Surely Not I
Each of the disciples, on the night of the Passover, was certain that they would not betray Jesus (Matt. 26:22). Yet one of them would. And each of them was certain that they would not abandon Jesus in his moment of need. Yet all of them would. As Jesus was arrested, we read, “then all the disciples left Him and fled.”
“Surely not I,” is the constant inner refrain, the voice of self-confidence that foolishly trusts in our own deluded perceptions of religious devotion. It is our inner voice that always overreaches, always over estimates, always esteems higher than it should.
It is also interesting to note, that after the cross, according to church tradition, every one of the disciples except John, died the death of a martyr. Their fragile faith somehow was transformed into something very solid. Every one of them went from trusting in the doomed apparatus of self-determination to standing firmly on the power of the cross.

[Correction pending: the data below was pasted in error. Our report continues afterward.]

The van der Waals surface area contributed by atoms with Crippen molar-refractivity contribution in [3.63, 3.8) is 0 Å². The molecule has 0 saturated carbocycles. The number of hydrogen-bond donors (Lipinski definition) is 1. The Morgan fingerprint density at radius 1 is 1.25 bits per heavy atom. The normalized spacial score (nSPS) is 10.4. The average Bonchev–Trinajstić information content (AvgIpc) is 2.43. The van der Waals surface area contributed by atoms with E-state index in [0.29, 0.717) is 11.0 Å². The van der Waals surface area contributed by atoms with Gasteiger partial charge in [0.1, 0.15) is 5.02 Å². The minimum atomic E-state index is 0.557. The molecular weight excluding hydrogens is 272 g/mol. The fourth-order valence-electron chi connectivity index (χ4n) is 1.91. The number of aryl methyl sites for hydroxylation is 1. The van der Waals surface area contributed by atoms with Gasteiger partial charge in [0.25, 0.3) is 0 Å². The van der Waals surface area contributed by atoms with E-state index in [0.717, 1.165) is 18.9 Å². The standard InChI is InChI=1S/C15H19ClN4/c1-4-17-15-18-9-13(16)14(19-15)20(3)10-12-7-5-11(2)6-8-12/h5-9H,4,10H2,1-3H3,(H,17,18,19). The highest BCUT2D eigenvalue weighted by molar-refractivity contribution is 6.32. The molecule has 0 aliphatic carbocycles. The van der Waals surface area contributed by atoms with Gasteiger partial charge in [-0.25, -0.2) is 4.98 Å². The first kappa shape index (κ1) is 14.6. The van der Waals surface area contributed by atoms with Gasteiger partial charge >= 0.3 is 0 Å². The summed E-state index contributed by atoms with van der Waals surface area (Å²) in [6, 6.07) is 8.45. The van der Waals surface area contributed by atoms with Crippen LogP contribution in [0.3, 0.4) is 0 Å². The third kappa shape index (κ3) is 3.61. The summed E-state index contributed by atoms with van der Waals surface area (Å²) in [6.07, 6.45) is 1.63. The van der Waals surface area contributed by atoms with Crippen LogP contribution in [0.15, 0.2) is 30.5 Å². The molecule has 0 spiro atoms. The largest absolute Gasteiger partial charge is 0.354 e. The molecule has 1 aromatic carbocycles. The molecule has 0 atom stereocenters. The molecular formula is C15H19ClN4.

And every one of us fight the battle of “surely not I.” We all, at some point, conceive of our faith as a matter of our own will power, as something that, if we just try harder will lead to our success. We believe confidently that we will never deny Jesus by our words or actions. Yet, at some point, we all do. And eventually, we all discover the gross insufficiency of such an approach. And, hopefully, we discover that what we all need, what transforms our faith into something enduring and real is a revelation of the power of the cross. There, at the cross, we are moved from “surely not I” to “here I am Lord, send me.” Because there we are confronted with the radical and limitless love that simultaneously declares the severity of our sins, and the dedication of Jesus to our cause. And only with that realization can we become truly dedicated to His cause.